This enticement seems to have backfired with another Muslim who refused Muhammad’s call to invade Byzantine territory (the Tabuk campaign). “O Abu Wahb,” cajoled Muhammad, “would you not like to have scores of Byzantine women and men as concubines and servants?” Wahb responded: “O Messenger of Allah, my people know that I am very fond of women and, if I see the women of the Byzantines, I fear I will not be able to hold back. So do not tempt me by them, and allow me not to join and, instead, I will assist you with my wealth.” The prophet agreed but was apparently unimpressed—after all, Wahb could have all the Byzantine women he desired if the jihad succeeded—and a new Sura for the Koran (9:49) was promptly delivered condemning the man to hell for his reported hypocrisy and failure to join the jihad.
Thus a more critical reading of Shboul’s aforementioned excerpt finds that European slave girls were not “highly valued” or “appreciated” as if they were precious statues—they were held out as sexual trophies to entice Muslims to the jihad.
Moreover, the idea that some sex slaves became mothers to future caliphs is meaningless since in Islam’s patriarchal culture, mothers—Muslim or non-Muslim—were irrelevant in lineage and had no political status. And talk of “litterateurs and poets” and “a body that is like camphor or a flood of dazzling light” is further anachronistic and does a great disservice to reality: These women were—as they still are—sex slaves, treated no differently than the many slaves of the Islamic State today.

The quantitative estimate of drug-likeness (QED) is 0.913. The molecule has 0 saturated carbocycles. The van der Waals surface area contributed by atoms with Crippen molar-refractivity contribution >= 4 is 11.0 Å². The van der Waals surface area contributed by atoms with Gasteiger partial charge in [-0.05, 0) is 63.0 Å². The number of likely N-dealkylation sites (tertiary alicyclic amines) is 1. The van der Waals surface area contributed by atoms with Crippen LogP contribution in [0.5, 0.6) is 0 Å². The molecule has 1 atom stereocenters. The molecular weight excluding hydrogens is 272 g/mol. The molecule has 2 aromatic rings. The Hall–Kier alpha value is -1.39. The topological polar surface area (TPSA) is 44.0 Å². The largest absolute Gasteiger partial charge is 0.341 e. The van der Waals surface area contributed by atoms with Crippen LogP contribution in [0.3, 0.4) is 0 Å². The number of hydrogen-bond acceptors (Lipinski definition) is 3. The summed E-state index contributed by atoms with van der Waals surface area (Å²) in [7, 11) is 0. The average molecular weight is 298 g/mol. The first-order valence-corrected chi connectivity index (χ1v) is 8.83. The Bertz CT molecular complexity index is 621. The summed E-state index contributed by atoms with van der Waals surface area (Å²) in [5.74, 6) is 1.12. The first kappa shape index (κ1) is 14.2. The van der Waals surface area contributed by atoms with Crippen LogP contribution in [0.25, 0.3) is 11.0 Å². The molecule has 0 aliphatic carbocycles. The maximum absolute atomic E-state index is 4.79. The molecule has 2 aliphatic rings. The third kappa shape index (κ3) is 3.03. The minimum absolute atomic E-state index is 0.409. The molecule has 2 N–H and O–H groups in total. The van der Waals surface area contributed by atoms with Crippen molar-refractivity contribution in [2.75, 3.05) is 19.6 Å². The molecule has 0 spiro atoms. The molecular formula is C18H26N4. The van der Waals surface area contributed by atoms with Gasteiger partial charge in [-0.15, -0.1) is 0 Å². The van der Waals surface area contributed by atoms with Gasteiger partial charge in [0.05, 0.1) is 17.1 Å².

For example, during a recent sex slave auction held by the Islamic State, blue and green eyed Yazidi girls were much coveted and fetched the highest price. Even so, these concubines are being cruelly tortured. In one instance, a Muslim savagely beat his Yazidi slave’s one year old child until she agreed to meet all his sexual demands.
Another relevant parallel between medieval and modern Islamic views exists: white women were and continue to be seen as sexually promiscuous by nature—essentially “provoking” Muslim men into lusting after them.
Much of this is discussed in Byzantium Viewed by the Arabs by Nadia Maria El Cheikh. She writes:
Fitna, [an Islamic term] meaning disorder and chaos, refers also to the beautiful femme fatale who makes men lose their self-control. Fitna is a key concept in defining the dangers that women, more particularly their bodies, were capable of provoking in the mental universe of the Arab Muslims.
After explaining how the fair haired/eyed Byzantine woman exemplified Islam’s femme fatale of fitna, Cheikh writes:
In our [Muslim] texts, Byzantine women are strongly associated with sexual immorality…
Our sources show not Byzantine women but [Muslim] writers’ images of these women, who served as symbols of the eternal female—constantly a potential threat, particularly due to blatant exaggerations of their sexual promiscuity….
Cheikh documents how Muslims claimed that Byzantine (or “white Christian”) females were the “most shameless women in the whole world”; that, “because they find sex more enjoyable, they are prone to adultery”; that “adultery is commonplace in the cities and markets of Byzantium”—so much so that “the nuns from the convents went out to the fortresses to offer themselves to monks.”